Leaf Peeping in the Lakes Region

Autumn has officially arrived! The air is cool and crisp, and the warm sun is shining on the bright colors of early fall. Some of the leaves are beginning to turn red, orange, and yellow as the foliage season gets underway in New Hampshire, especially in the northern regions. The Granite State has some great ways to see how the colors are progressing—time to plan your autumn getaway to catch those colors at their brilliant peak!

New Hampshire Foliage Tracker – The best place to begin is at New Hampshire Division of Travel and Tourism Development’s website, Visit NH. The site now has its foliage tracker up and running! The foliage tracker maps out the colors as they change day-by-day and region-by-region in the state. To find out where in New Hampshire the leaves are at their peak, visitors to the foliage tracker page can easily see the map view of the predicted color range, or click on an individual region for a detailed foliage report. For more information, please check out the Visit NH foliage tracker at www.visitnh.gov/vacation-ideas/Foliage-Tracker.

Fall Foliage Special Train, Meredith to Plymouth, Aboard the Winnipesaukee Scenic Railroad – The Fall Foliage Special Train departs from Meredith at 11:00 am and heads north towards the White Mountains for an approximately four-hour round trip. This route is only traveled during fall foliage season on selected weekends in September and October, passing Lake Waukewan and Lake Winona, and following along and over the Pemigewasset River from Ashland to Plymouth, NH. The train stops at stations along the way, and at the Common Man Inn & Restaurant in Plymouth for a hot buffet luncheon. On the return trip, passengers can disembark for a tour of the historic Ashland Railroad Station. These trains sell out quickly and are by reservation only, so be sure to reserve your tickets early. Tickets are available at 603-745-2135 or online at www.foliagetrains.com.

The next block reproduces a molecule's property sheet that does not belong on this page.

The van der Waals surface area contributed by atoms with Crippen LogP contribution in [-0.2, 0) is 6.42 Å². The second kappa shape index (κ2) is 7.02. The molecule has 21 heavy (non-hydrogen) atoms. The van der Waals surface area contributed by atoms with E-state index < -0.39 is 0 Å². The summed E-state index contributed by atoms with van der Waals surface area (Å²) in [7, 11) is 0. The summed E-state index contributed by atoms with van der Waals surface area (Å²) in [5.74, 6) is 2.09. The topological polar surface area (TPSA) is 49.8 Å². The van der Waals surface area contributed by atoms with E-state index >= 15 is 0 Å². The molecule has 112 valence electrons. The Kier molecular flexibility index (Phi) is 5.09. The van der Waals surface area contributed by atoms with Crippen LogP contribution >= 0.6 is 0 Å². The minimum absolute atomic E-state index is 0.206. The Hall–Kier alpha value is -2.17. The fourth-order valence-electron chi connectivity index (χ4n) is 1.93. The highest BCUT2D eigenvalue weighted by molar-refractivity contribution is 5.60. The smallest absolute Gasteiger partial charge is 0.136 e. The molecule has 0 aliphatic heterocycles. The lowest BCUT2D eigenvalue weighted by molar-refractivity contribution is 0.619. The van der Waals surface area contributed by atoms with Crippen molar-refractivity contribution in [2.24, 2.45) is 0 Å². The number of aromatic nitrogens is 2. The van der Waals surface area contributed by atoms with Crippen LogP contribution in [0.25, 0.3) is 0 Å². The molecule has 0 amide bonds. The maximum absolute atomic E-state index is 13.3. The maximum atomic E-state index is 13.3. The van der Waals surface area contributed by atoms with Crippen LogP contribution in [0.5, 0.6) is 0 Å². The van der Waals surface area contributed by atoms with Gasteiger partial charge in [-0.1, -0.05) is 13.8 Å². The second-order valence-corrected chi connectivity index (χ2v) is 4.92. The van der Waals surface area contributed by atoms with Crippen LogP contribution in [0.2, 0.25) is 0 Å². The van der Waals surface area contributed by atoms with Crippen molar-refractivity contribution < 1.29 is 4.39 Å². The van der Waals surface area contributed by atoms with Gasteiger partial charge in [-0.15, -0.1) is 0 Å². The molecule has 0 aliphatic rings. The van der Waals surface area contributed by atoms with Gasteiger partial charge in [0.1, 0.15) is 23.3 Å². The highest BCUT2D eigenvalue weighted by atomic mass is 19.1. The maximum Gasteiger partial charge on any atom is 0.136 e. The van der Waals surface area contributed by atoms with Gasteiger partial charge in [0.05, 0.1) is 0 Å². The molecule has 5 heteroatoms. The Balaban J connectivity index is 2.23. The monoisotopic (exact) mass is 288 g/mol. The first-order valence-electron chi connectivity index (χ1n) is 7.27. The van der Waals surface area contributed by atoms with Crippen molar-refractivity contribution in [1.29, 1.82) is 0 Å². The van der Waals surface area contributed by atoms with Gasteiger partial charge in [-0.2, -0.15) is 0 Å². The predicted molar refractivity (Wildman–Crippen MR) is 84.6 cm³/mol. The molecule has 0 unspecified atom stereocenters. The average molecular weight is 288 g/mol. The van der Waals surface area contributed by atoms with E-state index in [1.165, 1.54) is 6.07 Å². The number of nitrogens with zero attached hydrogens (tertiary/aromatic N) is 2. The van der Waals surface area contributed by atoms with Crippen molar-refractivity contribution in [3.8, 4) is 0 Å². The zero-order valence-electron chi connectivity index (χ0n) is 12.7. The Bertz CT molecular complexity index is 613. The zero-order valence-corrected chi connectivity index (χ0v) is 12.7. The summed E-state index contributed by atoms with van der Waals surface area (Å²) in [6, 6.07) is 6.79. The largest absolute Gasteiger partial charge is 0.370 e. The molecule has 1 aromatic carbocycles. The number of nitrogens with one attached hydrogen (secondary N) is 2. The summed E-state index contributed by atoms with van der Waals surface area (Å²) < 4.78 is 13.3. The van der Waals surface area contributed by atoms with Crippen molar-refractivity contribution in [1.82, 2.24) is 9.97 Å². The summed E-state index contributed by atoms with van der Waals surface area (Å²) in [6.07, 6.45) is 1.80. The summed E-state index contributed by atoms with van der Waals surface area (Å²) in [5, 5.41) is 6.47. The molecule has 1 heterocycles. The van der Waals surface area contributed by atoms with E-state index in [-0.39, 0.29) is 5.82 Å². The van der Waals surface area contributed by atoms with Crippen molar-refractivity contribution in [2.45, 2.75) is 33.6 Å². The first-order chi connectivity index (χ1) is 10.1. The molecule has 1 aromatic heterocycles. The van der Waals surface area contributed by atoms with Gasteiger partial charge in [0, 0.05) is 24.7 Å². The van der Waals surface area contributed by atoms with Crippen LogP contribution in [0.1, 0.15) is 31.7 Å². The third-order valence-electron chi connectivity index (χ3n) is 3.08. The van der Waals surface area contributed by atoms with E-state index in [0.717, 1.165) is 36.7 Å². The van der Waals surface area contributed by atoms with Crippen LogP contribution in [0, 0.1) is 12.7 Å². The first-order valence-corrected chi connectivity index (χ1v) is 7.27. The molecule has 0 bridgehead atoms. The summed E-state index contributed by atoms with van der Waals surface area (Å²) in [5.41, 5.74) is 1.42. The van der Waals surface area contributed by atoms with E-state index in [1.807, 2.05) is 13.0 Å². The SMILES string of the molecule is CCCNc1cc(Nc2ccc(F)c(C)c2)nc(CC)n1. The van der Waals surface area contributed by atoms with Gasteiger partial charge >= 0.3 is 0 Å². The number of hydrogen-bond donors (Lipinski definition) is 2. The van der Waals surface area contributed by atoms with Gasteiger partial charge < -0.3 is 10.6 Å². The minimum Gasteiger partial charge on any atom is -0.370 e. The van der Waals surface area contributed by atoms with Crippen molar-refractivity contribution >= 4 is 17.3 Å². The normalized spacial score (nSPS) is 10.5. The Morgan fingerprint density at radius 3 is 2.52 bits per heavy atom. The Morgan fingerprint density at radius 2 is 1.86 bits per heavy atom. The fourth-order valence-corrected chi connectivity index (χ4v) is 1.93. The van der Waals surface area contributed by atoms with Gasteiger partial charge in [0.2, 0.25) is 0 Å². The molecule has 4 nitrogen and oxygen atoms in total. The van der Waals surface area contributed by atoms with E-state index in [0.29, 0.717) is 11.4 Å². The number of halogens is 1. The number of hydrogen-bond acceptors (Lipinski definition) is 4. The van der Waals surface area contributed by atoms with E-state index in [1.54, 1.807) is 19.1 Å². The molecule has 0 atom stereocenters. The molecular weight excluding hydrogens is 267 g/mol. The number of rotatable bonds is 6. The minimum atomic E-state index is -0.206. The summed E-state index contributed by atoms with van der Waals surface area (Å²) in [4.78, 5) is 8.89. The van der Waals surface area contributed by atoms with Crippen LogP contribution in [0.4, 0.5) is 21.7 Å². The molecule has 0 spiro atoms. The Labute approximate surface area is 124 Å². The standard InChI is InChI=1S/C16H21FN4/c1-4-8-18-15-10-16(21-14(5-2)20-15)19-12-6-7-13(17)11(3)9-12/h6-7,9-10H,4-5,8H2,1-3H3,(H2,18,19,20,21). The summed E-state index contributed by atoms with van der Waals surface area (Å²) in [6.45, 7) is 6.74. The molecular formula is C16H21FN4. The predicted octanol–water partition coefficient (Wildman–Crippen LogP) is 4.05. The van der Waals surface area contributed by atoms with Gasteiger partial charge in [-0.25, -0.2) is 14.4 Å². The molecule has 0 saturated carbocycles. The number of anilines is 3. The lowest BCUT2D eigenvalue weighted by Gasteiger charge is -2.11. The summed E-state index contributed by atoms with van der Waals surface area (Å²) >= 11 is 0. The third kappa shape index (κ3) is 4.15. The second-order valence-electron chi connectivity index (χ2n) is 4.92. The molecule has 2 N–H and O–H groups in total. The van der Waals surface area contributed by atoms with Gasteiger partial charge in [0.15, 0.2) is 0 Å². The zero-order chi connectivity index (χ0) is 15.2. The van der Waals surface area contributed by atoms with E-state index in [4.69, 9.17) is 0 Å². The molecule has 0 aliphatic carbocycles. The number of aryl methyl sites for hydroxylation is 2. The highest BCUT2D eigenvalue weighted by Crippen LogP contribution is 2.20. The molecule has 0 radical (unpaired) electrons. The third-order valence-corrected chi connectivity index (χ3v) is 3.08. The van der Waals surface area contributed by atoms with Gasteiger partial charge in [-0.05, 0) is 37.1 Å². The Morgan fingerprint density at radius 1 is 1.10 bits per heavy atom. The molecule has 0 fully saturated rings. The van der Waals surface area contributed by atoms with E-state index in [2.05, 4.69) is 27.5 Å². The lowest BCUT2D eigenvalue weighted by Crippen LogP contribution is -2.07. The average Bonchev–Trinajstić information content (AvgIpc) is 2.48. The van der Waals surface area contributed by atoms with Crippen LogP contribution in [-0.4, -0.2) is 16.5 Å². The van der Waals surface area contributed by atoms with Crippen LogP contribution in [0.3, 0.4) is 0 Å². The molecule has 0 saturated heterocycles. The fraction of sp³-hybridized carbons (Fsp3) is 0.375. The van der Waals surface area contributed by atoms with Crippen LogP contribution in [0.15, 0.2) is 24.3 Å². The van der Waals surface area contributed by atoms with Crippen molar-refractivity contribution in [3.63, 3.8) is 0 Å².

Fall Foliage Trains Aboard the Winnipesaukee Scenic Railroad – This 1-hour train excursion along the shore of Lake Winnipesaukee is an easy way to relax and enjoy the breathtaking view as it rolls gently by. The ride goes along Meredith Bay, from Weirs Beach to Lakeport, and then reverses back to Weirs Beach again. The train runs on weekends and holidays throughout September and October. For availability, departure times, and tickets, please call 603-745-2135. Tickets may also be purchased online at www.foliagetrains.com.

Fall Foliage Cruises Aboard the M/S Mount Washington – Cruising Lake Winnipesaukee offers the opportunity to enjoy some of New England’s best leaf peeping from the comfort of the famous and historic M/S Mount Washington. This 230-foot ship has several cruises to choose from, including Rock ‘n’ Roll Saturday Night, the Sunday Champagne Brunch Cruise, and the Fall Foliage Dinner Dance Cruise, where passengers can watch the sun set on New Hampshire’s largest lake at its most spectacular time of year! For information and tickets, call 603-366-5531 or visit the website at www.cruiseNH.com.